Project Suicide? 1965 Lincoln Continental

Sixties Lincoln’s have been the subject of numerous high-end builds and customizations over the years. A lot of popular automotive television shows have featured builds on these cars. Actor Dax Shepard’s personal ’67 was featured in the movie Hit & Run and stole the show. It’s easy to see why they are so popular: great styling, good stock power, room for at least five friends, a trunk that will hold pretty much anything along with suicide rear doors make these cars very fun. This particular car is a 1965 model. For sale here on craigslist in the town of Rigby, Idaho with an asking price of $3,800. This seems to be a pretty good bargain for a solid project.

This car seems to have a lot of the work done already.  The installed air ride system is a big plus.  Not only will it improve the handling, but it gets the car low, and will make it look great with big wheels.  The stance is already looking right even with steel wheels.  There are only two pictures in the ad, which is always a disappointment.  It looks like the interior and trim have been stripped.  Hopefully all the parts are still accounted for and in good shape.  The ad does state they have all trim, chrome and interior bits.

Actor Dax Shepard’s 1967 Lincoln Continental.  This car features a Ford Racing 521ci big block crate motor making 700 horsepower.  Photo courtesy Popular Hot Rodding

The ad for the ’65 also states 95% ready for paint.  Not sure exactly which 5% is left, but these cars have huge flat panels which don’t hide bad bodywork, especially when painted black.  Hopefully the body work and rust repair have been done right.  The car also includes a 430ci MEL (Mercury, Edsel, Lincoln) engine and C6 transmission.  If you have dreams of crating your own heavy-weight high-performance cruiser, this might be the right project for you.

Fast Finds

Comments

  1. RichS

    My FIL lives in Rigby and I have always wanted one of these, but it would be an instant divorce kit for me if I brought home another project. Ugh.

  2. Pa Tina

    To get to the “Dax” level, the Lincoln would need what I would need to get to the “Dax” level- A complete body replacement plus 50 hours of plastic surgery.

  3. Luke Fitzgerald

    I feel sick

  4. Kevin

    The included powertrain seems questionable. If my memory serves me right, a 65 should be the 462ci. And the C-6 trans did not arrive till 1966. Correct me if I’m wrong

    • GearHead Engineering

      Kevin,

      ’65 still had the 430.

      But the trans should not be a C-6 for a ’65.

      – John

      • Kevin

        I’m an ole Ford guy, but not really up on Lincolns. I new I was at least right about the C-6 The 462 must have been short lived, as it was replaced by.the 460 in 68. Thanks for the info John

    • James

      The 462 came in the 1966 and 1967

  5. Dngfld

    This might have been mine at one time….I had a low mileage ’65 years ago. I live in Twin Falls, Idaho. I sold it in Boise, so who knows what happened to it. Very nice cruisers!!!!

  6. Paul

    Had a ’69 that was a blast, especially with friends out on the town. The valet was always impressed w/ the suicide doors!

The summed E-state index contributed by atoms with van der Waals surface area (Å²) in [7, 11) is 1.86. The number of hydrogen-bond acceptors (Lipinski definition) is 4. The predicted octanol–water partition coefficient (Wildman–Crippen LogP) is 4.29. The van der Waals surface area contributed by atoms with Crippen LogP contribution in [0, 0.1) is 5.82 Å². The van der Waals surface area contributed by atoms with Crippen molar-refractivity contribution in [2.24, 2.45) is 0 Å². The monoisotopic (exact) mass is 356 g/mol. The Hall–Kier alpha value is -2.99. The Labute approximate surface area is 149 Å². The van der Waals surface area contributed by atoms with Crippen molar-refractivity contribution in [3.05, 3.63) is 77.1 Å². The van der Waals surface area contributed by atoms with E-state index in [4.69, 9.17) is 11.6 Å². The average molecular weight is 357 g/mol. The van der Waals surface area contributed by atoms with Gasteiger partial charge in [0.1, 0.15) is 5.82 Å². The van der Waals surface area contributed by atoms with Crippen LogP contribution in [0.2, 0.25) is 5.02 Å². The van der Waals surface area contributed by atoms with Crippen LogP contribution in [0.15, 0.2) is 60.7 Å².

7. Rich Nepon

    I was gifted a 64 black on black for a wedding present when my 65 Buick 225?convert was stolen. Loved it a few years until a flywheel tooth chipped off. Crawling under to move the flywheel so the starter would engage got old quick.

    • Pa Tina

      I have to ask- Why didn’t you replace the flywheel?

    • Oingo

      I had same issue with a manual trans and 3300 lb car and could rock it with my foot while sitting in the driver’s seat.

  8. DrinkinGasoline

    What magnificent vehicles. You could literally use your index finger to close the doors. With very little pressure, there was a subtle “double click” and the door was closed with that unmistakable solid feel.
    These vehicles in the upper middle class during the era meant “you made it”, along with Cadillac and Chrysler. If you could muster a Olds, Merc, or Buick in the middle class, you were king of the blue collar neighborhood when most were trying to pay off a Chevrolet, Dodge or Plymouth. My Grandfather refused to buy the top of the line Chrysler, opting for the Windsor, even though he was very successful. He was a very humble gentleman, but loved Chrysler’s.

  9. grant

    Funny how some writers will opine that a half finished project will be a good deal for someone, and others will warn about picking up in the middle of someone else’s work. This will be a nice car when done, hopefully someone gets rid of the air bags and puts proper wheels on it.

  10. Mr. TKD

    Mobsteel — line one.

  11. Rob M.

    Road trip! Otis! My man!

  12. Old Car Guy

    I have no use for air ride or outsized wagon wheels on cars. To me they both suck but I am an opinionated old fart. The way I had my ’63 Rambler Classic V8 set up I doubt many cars today could touch it in a run in hilly and curvy roads. Look on a map of the road from Seaside to Portland Oregon in the Hollywood District and tell me you could make that run in daylight in 55 minutes or less. I did in 1971. I had 775 x 14 tires and HD springs & shocks but nothing outrageous like people do to cars nowadays.

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